I’m going to show you in the next several posts how I went about putting together an embroidered Ukrainian style shirt.
1. Here is what I started off with. I embroidered the design on what is called “bread cloth.” You can find it at some craft stores. If you can’t, do it on linen or Aida 14 soaked in water and dried to make it a little softer. It took me approx. 3 months working an hour a day to do all of the embroidery.
2. After cutting out my pieces of embroidery here are the three things (besides needle and thread of course) I am going to use to put the shirt together. Bias Tape, Liquid Stitch and small pins to keep things in place.
3. First of all I unfolded the bias tape and placed it along each edge of each embroidered piece I had. In this photo it is the sleeve cuff. So basically your piece of embroidery fits inside the tape like a sandwich with one bit of tape on the top side, the embroidery in the middle and the last bit of tape on the bottom. Apply some liquid stitch on the inside part of the bias tape and press against the embroidered part with your fingers gently. Be sure to only add a tiny bit of glue too. Too much and it will seep through.
4. Next take an iron (no steam) and gently press down on your edges on both the front and back side of the fabric. Don’t go back and forth like you would iron a shirt. Just firm presses along the edges for about 20 seconds each. (I didn’t put a cloth over the embroidery before I did this. I wish I had because the iron was a bit too hot at times and burned the bias tape a little bit. Nothing tragic but not as perfect as I would have liked.)
5. For those pesky edges of bias tape just fold it under as in the picture with a little dab of liquid stitch glue between the folds and again press down with an iron.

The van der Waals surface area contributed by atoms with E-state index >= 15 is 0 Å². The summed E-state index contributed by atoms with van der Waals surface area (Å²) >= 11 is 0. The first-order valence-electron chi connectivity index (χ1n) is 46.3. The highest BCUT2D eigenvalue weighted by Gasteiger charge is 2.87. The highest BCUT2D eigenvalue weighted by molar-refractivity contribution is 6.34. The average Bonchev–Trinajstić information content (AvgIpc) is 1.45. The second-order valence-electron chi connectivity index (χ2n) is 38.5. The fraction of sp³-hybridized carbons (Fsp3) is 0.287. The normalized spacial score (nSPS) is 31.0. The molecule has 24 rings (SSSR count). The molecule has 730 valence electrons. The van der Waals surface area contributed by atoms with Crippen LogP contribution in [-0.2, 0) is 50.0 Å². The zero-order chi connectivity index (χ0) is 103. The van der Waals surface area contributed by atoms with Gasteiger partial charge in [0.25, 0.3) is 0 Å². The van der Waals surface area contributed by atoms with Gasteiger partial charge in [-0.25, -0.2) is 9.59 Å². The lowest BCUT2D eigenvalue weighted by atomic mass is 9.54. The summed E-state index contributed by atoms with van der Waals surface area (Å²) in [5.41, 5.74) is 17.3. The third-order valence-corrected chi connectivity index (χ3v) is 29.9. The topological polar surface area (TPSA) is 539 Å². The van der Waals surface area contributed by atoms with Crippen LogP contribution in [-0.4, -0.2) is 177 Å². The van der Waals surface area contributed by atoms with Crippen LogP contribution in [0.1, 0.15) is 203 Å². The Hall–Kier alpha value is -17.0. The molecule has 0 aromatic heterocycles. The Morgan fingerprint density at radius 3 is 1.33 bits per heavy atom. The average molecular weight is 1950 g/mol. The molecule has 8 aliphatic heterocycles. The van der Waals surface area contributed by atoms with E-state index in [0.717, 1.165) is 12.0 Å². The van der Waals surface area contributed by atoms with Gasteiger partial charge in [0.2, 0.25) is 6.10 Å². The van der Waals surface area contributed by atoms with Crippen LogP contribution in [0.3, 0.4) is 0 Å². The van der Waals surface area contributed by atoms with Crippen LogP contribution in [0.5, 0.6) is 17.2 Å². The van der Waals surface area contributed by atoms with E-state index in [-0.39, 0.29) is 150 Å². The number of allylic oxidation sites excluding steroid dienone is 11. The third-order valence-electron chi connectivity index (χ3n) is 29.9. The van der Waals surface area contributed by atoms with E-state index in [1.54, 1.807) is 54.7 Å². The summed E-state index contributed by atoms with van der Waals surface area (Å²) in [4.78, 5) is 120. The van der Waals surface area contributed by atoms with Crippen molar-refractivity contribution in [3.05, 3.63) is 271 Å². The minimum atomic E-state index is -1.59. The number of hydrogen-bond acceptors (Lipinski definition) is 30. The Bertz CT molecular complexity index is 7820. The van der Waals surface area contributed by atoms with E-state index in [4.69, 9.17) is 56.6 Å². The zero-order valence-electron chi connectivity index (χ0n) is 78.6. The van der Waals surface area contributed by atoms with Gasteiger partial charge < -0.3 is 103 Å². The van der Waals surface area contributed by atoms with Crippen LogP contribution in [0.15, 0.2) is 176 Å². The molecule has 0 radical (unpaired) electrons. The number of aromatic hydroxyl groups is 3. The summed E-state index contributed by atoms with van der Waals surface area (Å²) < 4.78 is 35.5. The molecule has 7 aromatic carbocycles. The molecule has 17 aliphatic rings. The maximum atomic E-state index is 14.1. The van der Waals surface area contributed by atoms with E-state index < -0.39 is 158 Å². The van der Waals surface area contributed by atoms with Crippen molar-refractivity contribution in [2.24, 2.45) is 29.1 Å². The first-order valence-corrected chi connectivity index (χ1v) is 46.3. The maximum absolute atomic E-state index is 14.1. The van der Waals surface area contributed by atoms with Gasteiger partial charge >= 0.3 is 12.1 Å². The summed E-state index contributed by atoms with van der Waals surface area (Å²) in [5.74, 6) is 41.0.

6. Next I fit my cuffs around the sleeve and simply sewed it in using standard white sewing thread. I sewed a straight line around the bottom embroidered part of the cuff as well as near the top. Don’t worry about going in and out of every square - as long as you have stitches in the majority of your line going around the cuff near the bottom and near the top it will hold in place just fine.
7. Repeat this process of simply sewing with white thread along the edges (not through the bias tape just through the part where there is embroidery, you won’t be able to get a needle through the bias tape anyway because once it is glued it is really stiff). In my case I bought a polar neck shirt so I sewed my chest piece high enough up the collar so I could turn it over to hide that top edge. This is not traditional. In Ukraine they typically make a small collar out of embroidery too. I ended up not using the two pieces I had intended to make a collar out of. The reason was I couldn’t find a collarless shirt. I thought I could have attached embroidery to the polar neck but when I held up some embroidery against it I felt it would overpower the chest piece and be too much so I opted to leave the neck plain. Many (ok probably most) people in Ukraine make their shirts from scratch from linen. Whilst I’m a pretty decent embroider I am a totally inept seamstress so I opted to simply buy a shirt and attach my embroidery to it.
Next I went about making a tassel for my shirt which I’ll show you in the next post.